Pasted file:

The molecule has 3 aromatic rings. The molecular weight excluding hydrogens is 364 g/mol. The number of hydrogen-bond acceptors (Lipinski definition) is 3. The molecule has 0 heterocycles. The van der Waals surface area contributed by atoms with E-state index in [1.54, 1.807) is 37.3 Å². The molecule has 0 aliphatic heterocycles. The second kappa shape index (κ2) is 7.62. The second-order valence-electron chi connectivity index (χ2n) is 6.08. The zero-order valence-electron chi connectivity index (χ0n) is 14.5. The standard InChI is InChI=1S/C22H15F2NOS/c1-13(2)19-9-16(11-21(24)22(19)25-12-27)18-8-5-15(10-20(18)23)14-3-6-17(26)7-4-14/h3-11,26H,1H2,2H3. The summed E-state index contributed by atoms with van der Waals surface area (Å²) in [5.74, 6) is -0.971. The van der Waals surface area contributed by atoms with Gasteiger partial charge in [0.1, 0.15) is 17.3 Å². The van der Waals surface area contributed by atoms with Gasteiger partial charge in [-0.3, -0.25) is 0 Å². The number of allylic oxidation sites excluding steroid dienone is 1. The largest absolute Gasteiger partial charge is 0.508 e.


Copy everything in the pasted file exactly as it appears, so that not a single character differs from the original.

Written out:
The molecule has 3 aromatic rings. The molecular weight excluding hydrogens is 364 g/mol. The number of hydrogen-bond acceptors (Lipinski definition) is 3. The molecule has 0 heterocycles. The van der Waals surface area contributed by atoms with E-state index in [1.54, 1.807) is 37.3 Å². The molecule has 0 aliphatic heterocycles. The second kappa shape index (κ2) is 7.62. The second-order valence-electron chi connectivity index (χ2n) is 6.08. The zero-order valence-electron chi connectivity index (χ0n) is 14.5. The standard InChI is InChI=1S/C22H15F2NOS/c1-13(2)19-9-16(11-21(24)22(19)25-12-27)18-8-5-15(10-20(18)23)14-3-6-17(26)7-4-14/h3-11,26H,1H2,2H3. The summed E-state index contributed by atoms with van der Waals surface area (Å²) in [5.74, 6) is -0.971. The van der Waals surface area contributed by atoms with Gasteiger partial charge in [0.1, 0.15) is 17.3 Å². The van der Waals surface area contributed by atoms with Gasteiger partial charge in [-0.3, -0.25) is 0 Å². The number of allylic oxidation sites excluding steroid dienone is 1. The largest absolute Gasteiger partial charge is 0.508 e.